Radioplay review at Lyric Hammersmith Studio London
Ed Gaughan’s performance piece, previously seen as a one-hour solo show at the 2005 Edinburgh Fringe, has been expanded with the addition of some new material, film sequences, a long interval and a live jazz trio punctuating its scenes with a half-dozen songs, resulting in a very, very thin two hour show.
The driver of an all-night coach from Penzance to London amuses himself and keeps his passengers awake with a running commentary that begins with little in-jokes and mock tourist guides but then moves into the fanciful memory of a great-uncle who was a radio pioneer in America. This allows Gaughan to leave the wheel and play his uncle, running the radio station, doing the on-air announcements and all the voices in a radio play, and even playing and singing along with the band.
The driver character’s scenes are clever, and the radio pastiches are fun for a while. But Gaughan and his co-writers quickly run out of material and some of the sequences, like a mad scientist’s history of music or an extended one-joke gangster parody, are stretched far too long, while the few attempts at seriousness or character depth, as in the radio man’s decline when television arrived, have no resonance at all. The overall effect is of a few workable five-minute sketches combined with some irrelevant if pleasant live music, stretched far beyond their natural running time.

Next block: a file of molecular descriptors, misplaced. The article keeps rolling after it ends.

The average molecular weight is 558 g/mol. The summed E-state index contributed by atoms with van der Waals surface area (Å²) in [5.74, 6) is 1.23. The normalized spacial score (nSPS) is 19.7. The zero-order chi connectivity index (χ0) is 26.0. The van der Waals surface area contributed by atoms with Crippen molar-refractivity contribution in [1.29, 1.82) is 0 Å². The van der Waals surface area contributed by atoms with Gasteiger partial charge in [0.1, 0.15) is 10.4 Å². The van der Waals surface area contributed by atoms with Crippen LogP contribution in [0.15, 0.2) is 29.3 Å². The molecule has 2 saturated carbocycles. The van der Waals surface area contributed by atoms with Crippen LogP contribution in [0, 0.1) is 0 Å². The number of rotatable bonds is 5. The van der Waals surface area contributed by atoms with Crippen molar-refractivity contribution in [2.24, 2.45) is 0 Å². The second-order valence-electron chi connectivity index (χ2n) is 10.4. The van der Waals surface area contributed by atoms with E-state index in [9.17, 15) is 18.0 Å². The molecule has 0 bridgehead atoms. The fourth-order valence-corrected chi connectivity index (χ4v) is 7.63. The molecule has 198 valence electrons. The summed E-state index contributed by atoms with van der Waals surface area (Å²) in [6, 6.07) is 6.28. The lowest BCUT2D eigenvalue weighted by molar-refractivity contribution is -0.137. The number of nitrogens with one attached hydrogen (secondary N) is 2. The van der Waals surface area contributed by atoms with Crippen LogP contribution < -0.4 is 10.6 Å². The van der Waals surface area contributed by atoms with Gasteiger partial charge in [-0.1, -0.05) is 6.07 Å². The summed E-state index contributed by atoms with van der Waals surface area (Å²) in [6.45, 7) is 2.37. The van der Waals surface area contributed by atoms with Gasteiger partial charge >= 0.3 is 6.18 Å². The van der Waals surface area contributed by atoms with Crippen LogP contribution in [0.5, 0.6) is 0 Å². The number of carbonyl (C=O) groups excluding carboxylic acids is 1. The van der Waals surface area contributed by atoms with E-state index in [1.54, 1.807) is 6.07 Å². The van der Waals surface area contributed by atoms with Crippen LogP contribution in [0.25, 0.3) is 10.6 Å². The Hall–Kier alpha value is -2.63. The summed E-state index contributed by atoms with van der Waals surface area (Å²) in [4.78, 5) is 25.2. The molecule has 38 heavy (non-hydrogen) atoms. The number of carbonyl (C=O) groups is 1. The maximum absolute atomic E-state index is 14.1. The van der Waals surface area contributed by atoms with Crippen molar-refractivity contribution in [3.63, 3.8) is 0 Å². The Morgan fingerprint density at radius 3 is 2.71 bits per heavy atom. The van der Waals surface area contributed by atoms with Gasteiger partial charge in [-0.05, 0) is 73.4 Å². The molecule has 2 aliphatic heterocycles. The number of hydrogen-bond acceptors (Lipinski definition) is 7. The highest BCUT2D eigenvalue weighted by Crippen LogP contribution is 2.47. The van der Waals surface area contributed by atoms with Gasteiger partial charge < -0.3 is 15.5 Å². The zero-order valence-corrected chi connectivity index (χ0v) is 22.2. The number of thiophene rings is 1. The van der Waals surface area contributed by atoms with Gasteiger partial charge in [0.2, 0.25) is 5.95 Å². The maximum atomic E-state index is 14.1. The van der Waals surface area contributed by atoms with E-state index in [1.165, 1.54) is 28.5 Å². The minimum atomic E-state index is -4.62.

Lyric Hammersmith Studio, London, October 7-25
- Andrew Buckley, Ed Gaughan, Wes Williams, with additional material by Hamish McColl and Nick Whitfield
- Wes Williams
- Peter Smith
- Ed Gaughan, Christine Tobin, Phil Robson, Dave Whitford
- Running time
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